I hope to hear back from him soon. It’ll be nice to not have to run the hose from the washing machine through the front doors in the winter!

The Re-Farmer

Happy Thanksgiving!

It’s Thanksgiving weekend, here in Canada. Thanksgiving is officially tomorrow (the second Monday of October), but we had our dinner today.

We did pretty much everything different this time! Including the turkey. I had hoped to brine the turkey overnight, but didn’t have the energy for it. Well. Mostly, my hands were hurting too much. Either way, we normally would just roast the turkey, covered in bacon. To keep the turkey from sticking to the bottom of the roaster, I would put a layer of some vegetable under it, depending on what I have at the time. An onion sliced into rings, long stripes of carrot, pieces of celery, that sort of thing.

Turkey takes a long time to roast, though, so I decided to try something different.

I spatchcocked it. Something I’ve done with chicken, before, but not turkey.

It’s surprisingly easy to cut that spine out, even with the pain in my hands.

Once spatchcocked, however, it no longer fit in my roaster. Using a baking sheet meant I could use a rack under the turkey. I still added some thick slices of the Tropeana Lunga onions we need to use up first, under the turkey.

For the bacon, I would normally weave the sliced right on top of the bird, but tried something different there, too.

In another baking tray, lined with a silicone baking sheet (parchment paper would have worked, too), I wove the slices from an entire package of bacon. That got topped with another silicone baking sheet, and then I used a heavy marble rolling pin to flatten it out. After removing the top sheet, I used the bottom one to transfer the bacon mat to the top of the turkey. The final step was to add some water to the bottom of the pan.

I forgot to take a “before” picture, but this is how the turkey come out after it was done.

It took a lot less time to roast it, too.

After the turkey was in the oven, I got the mixed vegetables prepared, then spread out on another baking tray and added to the oven about 40 minutes into the turkey’s roasting time.

The mixed vegetables included some Uzbeck Golden carrots (I didn’t want to use the Black Nebula carrots, as they’d discover the entire dish!), more Tropean Lunga onions, the last of our own potatoes, plus a few store bought potatoes, some Red Kuri squash, sweet potatoes and, of course, the sunchokes. That all got tossed with some salt, pepper, garlic granules, paprika and olive oil. It turned out awesome.

When the turkey and vegetables were getting close to done, we made a soup as well. Something else I’ve never done before…

Peanut soup.

When I was able to visit my brother not long ago, we had peanut soup for lunch. I’d never tasted peanut soup before! My SIL had spent a long time trying to recreate one that she’d had at a restaurant. A recipe for West African Peanut Soup was the closest recipe she found, and she modified it to get the flavour she was after. I was able to take a picture of the recipe she used, along with her own notes for the things she changed.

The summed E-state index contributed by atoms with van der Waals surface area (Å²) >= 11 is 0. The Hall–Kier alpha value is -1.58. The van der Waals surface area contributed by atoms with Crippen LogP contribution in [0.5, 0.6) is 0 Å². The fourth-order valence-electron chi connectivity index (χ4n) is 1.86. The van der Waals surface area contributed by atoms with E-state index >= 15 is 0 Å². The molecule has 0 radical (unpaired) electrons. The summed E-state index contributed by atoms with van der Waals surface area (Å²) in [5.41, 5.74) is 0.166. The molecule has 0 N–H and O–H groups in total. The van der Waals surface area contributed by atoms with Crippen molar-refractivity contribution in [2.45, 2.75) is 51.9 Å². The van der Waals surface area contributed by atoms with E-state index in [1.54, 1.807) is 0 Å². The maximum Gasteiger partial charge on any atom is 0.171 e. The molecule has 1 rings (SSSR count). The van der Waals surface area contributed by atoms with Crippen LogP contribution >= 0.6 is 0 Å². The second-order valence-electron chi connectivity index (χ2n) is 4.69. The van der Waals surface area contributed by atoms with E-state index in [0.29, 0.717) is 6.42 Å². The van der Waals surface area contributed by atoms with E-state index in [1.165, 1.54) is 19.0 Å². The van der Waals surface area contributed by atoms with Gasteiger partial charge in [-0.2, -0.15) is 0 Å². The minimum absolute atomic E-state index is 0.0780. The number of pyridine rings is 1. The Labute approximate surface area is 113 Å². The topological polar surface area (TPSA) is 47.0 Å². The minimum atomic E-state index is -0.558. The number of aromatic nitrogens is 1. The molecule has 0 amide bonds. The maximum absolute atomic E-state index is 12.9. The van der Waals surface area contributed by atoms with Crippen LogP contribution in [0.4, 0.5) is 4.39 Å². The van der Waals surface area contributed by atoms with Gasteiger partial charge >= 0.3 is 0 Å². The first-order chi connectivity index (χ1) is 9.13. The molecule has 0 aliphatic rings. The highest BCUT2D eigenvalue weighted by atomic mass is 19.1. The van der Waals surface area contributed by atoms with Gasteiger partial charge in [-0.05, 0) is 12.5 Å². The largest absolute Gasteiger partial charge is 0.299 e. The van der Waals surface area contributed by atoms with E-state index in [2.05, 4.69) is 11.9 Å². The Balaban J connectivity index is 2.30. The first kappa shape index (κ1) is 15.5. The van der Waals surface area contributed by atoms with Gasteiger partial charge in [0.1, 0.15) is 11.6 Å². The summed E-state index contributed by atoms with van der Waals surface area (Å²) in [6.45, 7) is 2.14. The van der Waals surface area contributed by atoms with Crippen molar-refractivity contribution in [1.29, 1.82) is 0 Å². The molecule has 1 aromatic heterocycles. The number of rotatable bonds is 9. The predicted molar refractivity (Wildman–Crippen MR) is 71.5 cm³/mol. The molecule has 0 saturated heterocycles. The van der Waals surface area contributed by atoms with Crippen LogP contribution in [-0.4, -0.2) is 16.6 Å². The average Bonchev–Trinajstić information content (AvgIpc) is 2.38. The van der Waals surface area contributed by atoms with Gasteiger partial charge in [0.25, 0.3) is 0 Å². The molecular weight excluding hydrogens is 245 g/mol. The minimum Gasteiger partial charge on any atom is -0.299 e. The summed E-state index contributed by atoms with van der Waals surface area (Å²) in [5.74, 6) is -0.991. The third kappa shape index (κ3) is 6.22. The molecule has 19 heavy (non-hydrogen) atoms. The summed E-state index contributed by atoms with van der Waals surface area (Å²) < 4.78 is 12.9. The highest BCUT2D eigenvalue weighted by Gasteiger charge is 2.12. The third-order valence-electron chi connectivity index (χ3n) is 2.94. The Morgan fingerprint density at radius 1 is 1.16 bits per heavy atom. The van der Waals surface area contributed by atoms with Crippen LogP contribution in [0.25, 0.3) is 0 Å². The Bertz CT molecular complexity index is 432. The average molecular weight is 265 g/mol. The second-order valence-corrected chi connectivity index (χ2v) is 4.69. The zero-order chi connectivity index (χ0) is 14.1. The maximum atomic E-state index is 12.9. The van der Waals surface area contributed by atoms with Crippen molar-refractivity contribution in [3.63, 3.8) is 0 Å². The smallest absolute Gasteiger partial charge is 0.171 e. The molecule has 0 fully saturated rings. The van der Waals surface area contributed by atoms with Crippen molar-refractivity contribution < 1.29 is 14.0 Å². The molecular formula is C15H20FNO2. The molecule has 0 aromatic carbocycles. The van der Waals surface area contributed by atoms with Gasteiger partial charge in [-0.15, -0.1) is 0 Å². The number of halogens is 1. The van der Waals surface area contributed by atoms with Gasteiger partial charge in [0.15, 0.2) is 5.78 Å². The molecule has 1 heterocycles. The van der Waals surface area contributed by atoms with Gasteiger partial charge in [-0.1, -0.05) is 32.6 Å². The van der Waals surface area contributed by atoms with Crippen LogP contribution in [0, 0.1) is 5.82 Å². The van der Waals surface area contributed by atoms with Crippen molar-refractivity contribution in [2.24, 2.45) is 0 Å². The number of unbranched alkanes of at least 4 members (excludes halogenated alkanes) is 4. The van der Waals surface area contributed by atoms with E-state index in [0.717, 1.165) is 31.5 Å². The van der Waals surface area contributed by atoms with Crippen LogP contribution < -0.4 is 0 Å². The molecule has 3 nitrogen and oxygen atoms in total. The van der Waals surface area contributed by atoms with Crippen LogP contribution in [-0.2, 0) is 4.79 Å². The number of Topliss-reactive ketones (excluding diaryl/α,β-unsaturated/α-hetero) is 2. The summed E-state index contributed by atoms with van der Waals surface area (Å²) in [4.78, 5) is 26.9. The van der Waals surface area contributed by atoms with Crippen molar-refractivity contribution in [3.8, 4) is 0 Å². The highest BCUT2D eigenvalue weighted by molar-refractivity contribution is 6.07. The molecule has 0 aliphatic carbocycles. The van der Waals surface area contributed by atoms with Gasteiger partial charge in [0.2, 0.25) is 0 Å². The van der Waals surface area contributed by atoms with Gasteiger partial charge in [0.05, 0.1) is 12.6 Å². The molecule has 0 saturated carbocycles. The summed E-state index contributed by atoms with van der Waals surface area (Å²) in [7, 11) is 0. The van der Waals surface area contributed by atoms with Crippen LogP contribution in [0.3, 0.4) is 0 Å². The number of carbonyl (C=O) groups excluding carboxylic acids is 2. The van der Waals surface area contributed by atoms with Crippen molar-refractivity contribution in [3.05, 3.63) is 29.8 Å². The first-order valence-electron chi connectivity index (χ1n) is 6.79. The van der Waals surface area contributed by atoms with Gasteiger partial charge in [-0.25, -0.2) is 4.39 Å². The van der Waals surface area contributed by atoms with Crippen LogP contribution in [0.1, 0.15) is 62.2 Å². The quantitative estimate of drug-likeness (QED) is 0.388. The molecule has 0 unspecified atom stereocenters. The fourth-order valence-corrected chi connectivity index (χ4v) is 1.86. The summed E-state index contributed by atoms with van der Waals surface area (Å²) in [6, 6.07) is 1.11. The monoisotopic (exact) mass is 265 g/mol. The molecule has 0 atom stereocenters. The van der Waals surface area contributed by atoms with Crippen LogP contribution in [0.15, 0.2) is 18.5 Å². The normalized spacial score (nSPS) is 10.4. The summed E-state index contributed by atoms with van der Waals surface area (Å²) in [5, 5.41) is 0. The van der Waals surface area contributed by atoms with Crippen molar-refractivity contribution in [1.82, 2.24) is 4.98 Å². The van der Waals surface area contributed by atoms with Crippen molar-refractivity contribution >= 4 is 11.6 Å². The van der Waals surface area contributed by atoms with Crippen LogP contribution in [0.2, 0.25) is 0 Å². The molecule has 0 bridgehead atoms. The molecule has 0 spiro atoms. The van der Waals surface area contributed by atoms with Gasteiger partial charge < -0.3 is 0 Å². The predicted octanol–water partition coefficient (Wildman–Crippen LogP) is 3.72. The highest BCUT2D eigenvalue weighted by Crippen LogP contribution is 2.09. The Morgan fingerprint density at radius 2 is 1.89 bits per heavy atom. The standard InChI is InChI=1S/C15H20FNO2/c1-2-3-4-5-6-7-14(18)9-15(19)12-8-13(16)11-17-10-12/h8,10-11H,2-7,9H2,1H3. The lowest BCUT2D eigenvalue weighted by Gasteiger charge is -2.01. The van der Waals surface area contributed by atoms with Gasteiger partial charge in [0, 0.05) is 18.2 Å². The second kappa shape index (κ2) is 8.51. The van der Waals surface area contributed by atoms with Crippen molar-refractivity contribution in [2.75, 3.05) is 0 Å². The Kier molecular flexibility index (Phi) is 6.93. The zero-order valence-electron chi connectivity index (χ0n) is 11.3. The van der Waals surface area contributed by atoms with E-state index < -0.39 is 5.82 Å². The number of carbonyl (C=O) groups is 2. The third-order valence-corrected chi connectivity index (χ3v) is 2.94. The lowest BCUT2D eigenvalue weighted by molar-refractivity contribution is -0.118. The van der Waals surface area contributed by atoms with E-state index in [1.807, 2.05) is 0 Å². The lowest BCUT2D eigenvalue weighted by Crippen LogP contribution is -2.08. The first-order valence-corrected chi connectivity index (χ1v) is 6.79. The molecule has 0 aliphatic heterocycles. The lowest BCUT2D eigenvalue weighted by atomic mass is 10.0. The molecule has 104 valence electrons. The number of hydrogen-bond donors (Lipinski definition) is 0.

What we made was a mix of the original recipe, plus some of her modifications, and it turned out really well. Among the optional ingredients was shredded chicken, which we skipped this time. The instructions also suggested one way to serve it was over rice. My younger daughter helped me make it, and we both found it funny when, after her sister had some of the soup, she commented on how it seemed a bit like a curry, and that she was tempted to put it over her turkey, adding that it would probably be great over a bed of rice!

Once the idea was brought up, both girls did use the last of it over their turkey, and decreed it delicious.

This is definitely something we will make again!

By the time we were done our dinner, none of us had room for desert, so that waited a few hours. For that, we just had a purchased pumpkin pie and some butterscotch swirl ice cream.

Meanwhile, I’ve also set aside a turkey dinner, including the soup, to bring to my mother tomorrow. She should have enough to last her a couple of days. 😊

If she’s willing to eat it, of course. No mashed potatoes and gravy, this year. 😉

The Re-Farmer

Happy Easter!

My daughter was sweet enough to take photos of Easter brunch from our basket for me to share.

She even used a couple of the Lavender Rose China we inherited from my late MIL as part of the display. She made it all look so pretty!

Unfortunately, my husband had an unusually bad pain day and was not able to join the girls. In fact, I don’t think he even ate at all until shortly before I got home. 😦

As for myself, I left early for my mom’s to make sure I had time to fill her gas tank first (gas prices have gone down a few pennies to 169.9 cents per litre). We had a short visit before walking across the street with her walker to her church. Having the church so close is one of the main reasons she chose to move to where she is! 😀 It was an excellent service, and I quite appreciated the homily. After church, we headed out to my brother’s place.

There are two routes that I’m familiar with to get to their place. Normally, I’d take a more straightforward route on the highways, bypassing the city, to get to the town my brother lives in. My mother, however, insists on a route that takes us through a smaller city, where we have to cross an insanely narrow bridge over a major river. Which isn’t too much of a problem in my mother’s little car, but every time I take that bridge with our van, I feel like I’m either going to hit oncoming traffic, or scrape the guardrails! My mother is so insistent on taking the “right” route (which she thinks is a short cut), that when I got distracted and turned towards the city (my usual route) instead of the other direction to take a cross road to another highway, she actually got furious and started shouting at me for going the wrong way.